We know of course that there is a mass propaganda machine within our mainstream media that is bent on portraying Islam and Muslims as backward, dangerous and un-American. It doesn't matter if your watching conservative leaning Fox News or liberal leaning MSNBC. Many conservatives seem to fear and dislike Islam and liberals just dislike religion in general. So we as Muslims are "damned if we do, damned if we don't". Almost all of us recognize this. However we don't tend to recognize that there are equally fervent propagandists in the Muslim world and some amongst the Muslim community here in the US, who want to portray America as an enemy to Islam. They often point to legitimate grievances that Muslims have with American governmental policy (especially foreign policy), and exaggerate them into this grand conspiracy theory in which the American government is waging a secret war against Islam itself and is purposely targeting innocent Muslims and are trying to undermine Islamic theological scholarship.

Our brothers and sisters who live in the Muslim world, don't have the luxury of free press. I know your saying "well our media isn't unbias" but I'm not talking about Fox News and MSNBC. I'm talking about the internet, books in the library and the ability to actually go to people and hear from them themselves what they think and believe. Muslims in today's Muslim countries don't have this because in most Muslim majority countries, the government controls all aspects of public "information", whether it comes from TV, radio, internet, newspapers and even books and public events. So we, who live in the US, have an advantage that they don't in that we can know the truth if we truly seek it, and have enough of an open mind and enough patience to accept it. We therefore have a responsibility to educate our brothers and sisters back in the Muslim countries about the things that they don't see on their state-run media outlets.

One of the main things they don't see, is the principals that America is founded upon. They are only exposed to skewed images and sound bites of America killing Muslims and others, and basically wreaking havoc in the rest of the world. They don't see that America is intended to be a place where people of all faiths, including Islam, are free to live as they choose and practice their faith without the interference of the government. They don't see that in one of the earliest formal encounters between America and the Muslim world, the founders expressly laid out America's position on Islam.

Treaty of Tripoli, Article 11, 1797 c.e.
As the Government of the United States of America is not, in any sense, founded on the Christian religion; as it has in itself no character of enmity against the laws, religion, or tranquillity, of Mussulmen; and, as the said States never entered into any war, or act of hostility against any Mahometan nation, it is declared by the parties, that no pretext arising from religious opinions, shall ever produce an interruption of the harmony existing between the two countries.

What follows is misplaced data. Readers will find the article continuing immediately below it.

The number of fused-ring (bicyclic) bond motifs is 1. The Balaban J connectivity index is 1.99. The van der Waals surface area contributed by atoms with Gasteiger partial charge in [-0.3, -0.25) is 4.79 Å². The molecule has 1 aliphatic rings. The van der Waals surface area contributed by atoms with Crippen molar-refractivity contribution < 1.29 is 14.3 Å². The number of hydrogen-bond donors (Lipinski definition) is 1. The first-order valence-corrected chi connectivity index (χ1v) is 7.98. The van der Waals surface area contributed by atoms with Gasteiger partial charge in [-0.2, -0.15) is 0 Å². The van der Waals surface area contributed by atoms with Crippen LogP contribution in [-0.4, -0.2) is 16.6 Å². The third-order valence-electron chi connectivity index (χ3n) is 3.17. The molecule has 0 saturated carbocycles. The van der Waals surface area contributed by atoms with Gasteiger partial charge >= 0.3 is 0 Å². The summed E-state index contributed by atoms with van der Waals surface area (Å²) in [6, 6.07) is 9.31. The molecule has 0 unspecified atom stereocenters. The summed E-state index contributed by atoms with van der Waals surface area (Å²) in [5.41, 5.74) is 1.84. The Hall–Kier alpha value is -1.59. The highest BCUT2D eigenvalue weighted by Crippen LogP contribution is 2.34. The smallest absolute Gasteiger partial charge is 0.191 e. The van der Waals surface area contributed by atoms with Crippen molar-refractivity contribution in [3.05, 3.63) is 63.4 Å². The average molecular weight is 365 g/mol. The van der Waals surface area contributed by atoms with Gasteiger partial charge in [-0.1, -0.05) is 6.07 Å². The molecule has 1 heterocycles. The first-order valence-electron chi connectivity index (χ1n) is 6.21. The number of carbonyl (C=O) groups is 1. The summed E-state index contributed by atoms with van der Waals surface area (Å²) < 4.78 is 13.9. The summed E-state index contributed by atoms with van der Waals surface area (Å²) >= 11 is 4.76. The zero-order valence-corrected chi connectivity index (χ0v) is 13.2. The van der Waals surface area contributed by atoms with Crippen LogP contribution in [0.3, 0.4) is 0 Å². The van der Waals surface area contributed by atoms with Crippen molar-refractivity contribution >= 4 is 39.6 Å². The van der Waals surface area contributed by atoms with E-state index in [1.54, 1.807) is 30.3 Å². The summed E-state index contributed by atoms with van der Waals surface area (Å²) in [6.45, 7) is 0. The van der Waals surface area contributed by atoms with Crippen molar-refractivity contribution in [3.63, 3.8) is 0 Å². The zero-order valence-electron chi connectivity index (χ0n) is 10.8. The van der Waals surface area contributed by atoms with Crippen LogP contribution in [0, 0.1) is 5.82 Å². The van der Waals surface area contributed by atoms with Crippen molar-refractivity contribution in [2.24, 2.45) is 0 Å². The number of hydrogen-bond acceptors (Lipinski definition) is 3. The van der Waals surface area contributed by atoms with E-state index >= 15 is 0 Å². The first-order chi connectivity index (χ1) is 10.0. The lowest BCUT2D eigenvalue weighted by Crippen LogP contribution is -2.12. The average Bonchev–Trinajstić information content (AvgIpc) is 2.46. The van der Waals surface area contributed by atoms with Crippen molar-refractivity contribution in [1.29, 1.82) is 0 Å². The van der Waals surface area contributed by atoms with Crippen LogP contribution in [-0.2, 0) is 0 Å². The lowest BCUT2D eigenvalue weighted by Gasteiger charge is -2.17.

This law is still technically on the books. So, there you have it; the American government is restricted by law from engaging in any war against Muslim nations or people strictly on the basis of religious opinions. America is not, nor will it ever, be at war with Islam itself. Yes there have been those in the American federal government who have either made serious mistakes that have cost Muslim lives, or maybe a few that do actually hate Islam, but for the most part, America tries to do what is in the best interest of it's citizens and what is in the best interests of justice.

Why am I saying all this? I am saying all this because when it boils right down to it, America is the most just, religious (a varying religions), and charitable nations on Earth today. We as Muslims who live in this country, and who enjoy all of the freedoms of this country, need to be more keen to recognize that.
We may say, "Well America is a small percentage of the world's population, yet it consumes the most resources". We may also say "in America, anyone making even 30,000 a year is in the top 7% of the wealthiest people on Earth......spread the wealth!....America is greedy!!!....fat, rich, lazy Americans....raahhhh". Well lets talk about that. How much money did the US send to say Haiti, the western hemispheres poorest nation, in the aftermath of their tragic earthquake? The answer....two days after the quake, President Obama announced an aid package of over $100 million, not to mention we even deployed our military to help them. Okay now how much aid did Saudi Arabia send? $0. Other Muslim countries like the U.A.E. did send something like $500,000 and supplies as well as supplies from Jordan and Turkey and about $1 million from Kuwait. Does any of that even come close to equally what the US sent? No. Ok how bout how much money has been sent to Muslim countries. Egypt receives about $2 billion of American taxpayer dollars every year. Pakistan gets about $7 million annually not including money it gets to supposedly fight Al Qaeda. The US is the biggest giver of aid to Palestine. George W. Bush tripled aid to Africa during his time in office. With America being the most charitable nation in the world, should America then be punished on top of that for being prosperous? The prophet Muhammad, peace and blessings be upon him, said that wealth never decreases with charity. That being the case is it any wonder for us Muslims that America is the most prosperous nation on Earth.
America is also prosperous because of it's commitment to justice and rule of law. In many Muslim countries, corruption runs rampant in government. Elections are fixed, police consistently take bribes rather than uphold the law equally, and government officials consistently make laws and rules that inhibit basic rights of free speech, assembly and religion. In the US, this is not the case. If someone is discriminated against based on their ethnicity or religion, they can find legal recourse thru police and law enforcement no matter their socio-economic status, ethnicity, religion or political affiliation. The president himself is subject to the same laws that normal citizens are subject to and the transition between presidents have taken place peacefully, despite radical political differences, since the very first presidential election. Also America has the most diverse religious population of any nation on Earth. There is no nation on Earth today where people of so many different religions can live alongside each other peacefully as they do in the US. These things don't happen in today's Muslim countries.